Case and point; Cornfield Chase. The cue opens with quiet, slow-paced strings and a few gentle notes from the organ before the instrument then moves up to the forefront, and the music simply starts to go. The pace quickens, the orchestra builds and the score then takes a two minute dive into what I can only describe as pure musical wonder. The movie focuses on humanity’s search through the stars for a new world to call home, and Cornfield Chase just perfectly captures the feelings of awe and wonder stemming from that premise. Sadly though this wonder doesn’t last for long as the track comes in at just over two minutes long, with Flying Drone then bringing back the melancholic mystery of the first cue, complete with several increasingly worrisome playthroughs of the main theme on piano, strings and ominous electronics. This then segues into the quietly bleak Dust; a blissfully atmospheric and thankfully lengthier piece (coming in at just over five minutes) that represents the grim future that humanity faces at the start of the movie. Dust is what planet Earth is essentially reducing down to, and that bleakness, that feeling of utter despair at the slow destruction of our home planet – that’s what this cue captures, and it does so to pretty incredible effect with the organ naturally playing centre stage. Day One is actually a pretty interesting cue – it’s the full orchestral version of the track that Zimmer composed for Nolan after reading through just that one page of script I mentioned earlier, and is essentially a basic concept of the main theme. It starts on light, gentle piano and then builds up into powerful organ variations, and is a pretty great indicator of things to come, not to mention a very interesting listen considering how the score then pretty much entirely evolved from it.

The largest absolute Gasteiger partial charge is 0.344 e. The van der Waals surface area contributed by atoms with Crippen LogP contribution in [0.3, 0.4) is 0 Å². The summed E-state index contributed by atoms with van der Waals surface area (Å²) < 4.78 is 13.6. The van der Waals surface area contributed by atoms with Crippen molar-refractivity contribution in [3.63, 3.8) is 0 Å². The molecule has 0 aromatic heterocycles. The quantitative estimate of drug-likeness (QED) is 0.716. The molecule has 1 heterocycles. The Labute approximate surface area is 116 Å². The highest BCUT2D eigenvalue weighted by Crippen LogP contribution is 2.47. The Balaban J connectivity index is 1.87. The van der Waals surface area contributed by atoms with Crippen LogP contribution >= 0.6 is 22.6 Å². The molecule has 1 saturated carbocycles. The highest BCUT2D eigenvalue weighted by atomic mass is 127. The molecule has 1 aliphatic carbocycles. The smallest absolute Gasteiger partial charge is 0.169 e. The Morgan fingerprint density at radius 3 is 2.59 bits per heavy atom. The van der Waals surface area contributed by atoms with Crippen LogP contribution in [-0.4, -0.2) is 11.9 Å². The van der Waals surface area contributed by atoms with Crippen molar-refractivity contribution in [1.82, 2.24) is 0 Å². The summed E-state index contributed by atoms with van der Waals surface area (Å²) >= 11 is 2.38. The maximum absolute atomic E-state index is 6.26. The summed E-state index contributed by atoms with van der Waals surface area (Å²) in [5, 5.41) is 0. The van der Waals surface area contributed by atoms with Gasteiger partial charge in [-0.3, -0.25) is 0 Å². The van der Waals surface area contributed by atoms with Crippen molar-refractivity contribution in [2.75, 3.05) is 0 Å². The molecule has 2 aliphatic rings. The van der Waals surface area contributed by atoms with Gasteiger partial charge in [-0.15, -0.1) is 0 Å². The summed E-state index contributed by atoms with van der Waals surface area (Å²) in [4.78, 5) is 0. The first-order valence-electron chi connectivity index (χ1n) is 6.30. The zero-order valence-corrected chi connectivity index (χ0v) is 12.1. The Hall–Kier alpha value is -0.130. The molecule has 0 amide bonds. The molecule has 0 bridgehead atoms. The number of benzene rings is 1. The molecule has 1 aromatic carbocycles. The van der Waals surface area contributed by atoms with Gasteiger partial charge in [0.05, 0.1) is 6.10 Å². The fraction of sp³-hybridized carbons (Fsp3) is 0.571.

The storm returns in Stay – literally. The cold, ambient weather sounds from Dreaming Of The Crash play again here, with the organ then pushing quietly through to play a sombre, almost sorrowful rendition of the main theme. This lasts for about a minute or so before the organ then starts to build and strings appear, slowing the main theme and pulling it further down into heartbreaking, despairing territory that is then amplified tenfold in the cue’s final minute as the organ reaches a powerfully mournful crescendo with the orchestra also playing loudly and emphatically behind it. After the main theme finishes up and the orchestra dies down, Who’s They then starts to play piano, echoing out a new, rather worrisome motif that will come to play a much more prominent role later in the score. It does get quite a lot of build-up time here as well though, with the rather melancholic cue lasting just over seven minutes. Message From Home then does little to alleviate this sense of solemnity, with quiet, high-pitched piano notes painting a rather sorrowful musical picture for much of the cue’s ninety second runtime. Things do however then start to pick up (at least a little bit) in Atmospheric Entry, with the organ returning alongside some mysterious-sounding electronics that then fade into the rather tense The Wormhole. This similarly short cue utilises the same electronics alongside an increasingly anxious organ, with said instrument then building to a emphatically deafening crescendo as the track draws to a close.